When Zynga first came out, it came out with many strong game titles, including Farmville, Cityville, Mafia Wars, and Words with Friends. The company priced its initial public offering at $10 per share -- at that time, the biggest tech IPO offering since Groupon. Zynga included 100 million shares at $10 per share, bringing its valuation to $1 billion. Zynga had a great pop on its IPO, but over the last few years it has dropped significantly for many reasons. The company now trades at $3.45 per share, but it seems to be holding well at that level.
Over the last few years Zynga has been struggling to make revenue. In 2012 the downtrend continued, and the company reported losses throughout most of 2012. In an effort to change things at the company, CEO Mark Pinkus laid out a plan to reduce costs.
The plan was to layoff at least 100 employees throughout the different game studios, and shut down 11 game titles. Some titles were pretty strong, and yet they were still shut down anyways.These games were: PetVille, Mafia Wars 2, Fishville, Vampire Wars, Treasure Isle, and Indiana Jones Adventure World.
Zynga wants to cut ties
Zynga grew well on its end users, because it is part of the most played gaming platform on Facebook . Despite this phenomenon, Zynga has other plans. It wants to separate its ties with Facebook completely so that it is not dependent on Facebook for future revenue. In my opinion this will be a wise move by the CEO for shareholders.
Zynga should relaunch itself so that it is not reliant on Facebook for revenue. Facebook has a good relationship with Zynga, since Facebook is receiving 15% of Zynga's profit. In my opinion Zynga should have left Facebook many years ago. Since it is tied to Facebook, Zynga had lost its opportunity to be its own stand alone platform. It was unable to set a fanbase of its own, and thus creating the problem the company endured over the last few years.
One of the executives stated that the good part about starting to move away from Facebook, is that players will no longer be required to use their real names to log in. I think this current problem turns off many players as they don't want their real names shown online. So now Zynga offers a way for its users to create their own unique name, that allows them to be able to log into the game network.
On Nov. 30 of 2012, Facebook had changed its deal with Zynga. Zynga was now just like every other game contractor with Facebook. I say this, because Zynga can no longer take users away from the Facebook platform. Zynga is still not completely broken away from Facebook, but the way things are going that all may change later on. In March of 2013 Zynga is also no longer required to post ads on its website from Facebook, or force users to use Facebook credits for their games.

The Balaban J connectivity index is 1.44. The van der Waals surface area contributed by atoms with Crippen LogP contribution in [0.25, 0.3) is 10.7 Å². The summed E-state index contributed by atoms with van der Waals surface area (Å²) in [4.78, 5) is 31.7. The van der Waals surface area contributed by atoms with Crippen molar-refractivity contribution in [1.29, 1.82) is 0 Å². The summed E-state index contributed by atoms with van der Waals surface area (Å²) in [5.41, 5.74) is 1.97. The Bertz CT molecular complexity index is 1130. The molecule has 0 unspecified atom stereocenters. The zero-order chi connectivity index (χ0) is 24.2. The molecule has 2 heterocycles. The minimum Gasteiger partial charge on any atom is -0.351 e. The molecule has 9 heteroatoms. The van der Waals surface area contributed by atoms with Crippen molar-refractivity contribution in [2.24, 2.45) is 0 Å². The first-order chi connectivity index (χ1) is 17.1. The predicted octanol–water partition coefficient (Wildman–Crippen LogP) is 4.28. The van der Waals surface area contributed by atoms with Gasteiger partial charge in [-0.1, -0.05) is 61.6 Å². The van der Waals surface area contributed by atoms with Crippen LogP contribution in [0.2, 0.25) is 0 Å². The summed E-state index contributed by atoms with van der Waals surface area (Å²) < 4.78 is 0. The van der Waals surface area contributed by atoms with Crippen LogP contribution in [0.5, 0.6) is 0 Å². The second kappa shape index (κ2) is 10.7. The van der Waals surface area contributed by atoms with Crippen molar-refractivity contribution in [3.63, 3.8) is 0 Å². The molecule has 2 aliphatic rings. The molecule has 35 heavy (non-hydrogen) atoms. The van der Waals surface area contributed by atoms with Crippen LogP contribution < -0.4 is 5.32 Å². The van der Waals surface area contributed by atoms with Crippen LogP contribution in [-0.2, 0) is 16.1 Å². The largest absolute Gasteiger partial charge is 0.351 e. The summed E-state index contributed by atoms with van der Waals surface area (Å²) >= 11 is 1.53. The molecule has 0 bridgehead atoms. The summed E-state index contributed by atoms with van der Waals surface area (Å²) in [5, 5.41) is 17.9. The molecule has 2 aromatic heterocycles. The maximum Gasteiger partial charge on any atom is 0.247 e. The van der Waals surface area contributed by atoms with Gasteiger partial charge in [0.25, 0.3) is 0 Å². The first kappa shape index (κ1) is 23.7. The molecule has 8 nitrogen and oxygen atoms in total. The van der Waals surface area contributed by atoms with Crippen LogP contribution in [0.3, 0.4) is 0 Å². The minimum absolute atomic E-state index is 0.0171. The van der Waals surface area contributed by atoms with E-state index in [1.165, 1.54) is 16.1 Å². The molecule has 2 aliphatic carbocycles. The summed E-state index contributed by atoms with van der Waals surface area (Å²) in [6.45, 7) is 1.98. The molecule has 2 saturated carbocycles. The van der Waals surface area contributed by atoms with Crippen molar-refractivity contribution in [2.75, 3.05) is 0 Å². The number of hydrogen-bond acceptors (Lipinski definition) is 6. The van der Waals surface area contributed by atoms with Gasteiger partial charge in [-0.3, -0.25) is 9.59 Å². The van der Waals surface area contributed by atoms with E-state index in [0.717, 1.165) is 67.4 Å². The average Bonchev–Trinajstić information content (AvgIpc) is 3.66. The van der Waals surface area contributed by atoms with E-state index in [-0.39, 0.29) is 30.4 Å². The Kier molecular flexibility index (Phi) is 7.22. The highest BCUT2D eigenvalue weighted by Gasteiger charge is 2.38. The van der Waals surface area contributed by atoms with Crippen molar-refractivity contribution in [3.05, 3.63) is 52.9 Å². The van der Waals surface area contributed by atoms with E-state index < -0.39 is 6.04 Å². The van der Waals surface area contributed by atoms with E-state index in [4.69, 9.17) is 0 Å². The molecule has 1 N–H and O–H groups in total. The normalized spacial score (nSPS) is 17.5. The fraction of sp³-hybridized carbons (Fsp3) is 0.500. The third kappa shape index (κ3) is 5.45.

Still I think it will be better in the long run for Zynga to try and steer away from Facebook. Zynga is moving to mobile gaming, and I think it should define itself as a stand alone game maker like Glu Mobile . It will not only benefit the company, but also all future investors in the long run.
Even though earnings throughout 2012 were not as investors had hoped, things started to turn around in the fourth quarter. This was when Zynga reported earnings that beat analyst estimates. The company reported earnings per share of $.01, and sales that topped $311 million. Analysts expected a loss of $.03 per share, and revenue of $212 million.
GLU Mobile as competition
Glu is creating intense competition for Zynga. Glu is able to branch out more than Zynga can currently. This will hurt Zynga later in the long run, when the competition intensifies. The difference is that Glu is able to bring its games to multiple platforms. For example it has launched its popular titles on the Mac computer, and PC. I would say, Zynga should eventually branch out to launch its games under new platforms to stay competitive.
People are spending plenty of time on mobile games. Glu has had no problems in the 4th quarter of 2012, when it reported earnings that beat analyst estimates. Glu reported that in the fourth quarter of 2012 it earned an EPS loss of $.05 per share, better than the analyst estimate loss of $.07 per share. Revenue for the quarter was slightly higher coming in at $21 million, versus the analyst estimate of $20 million.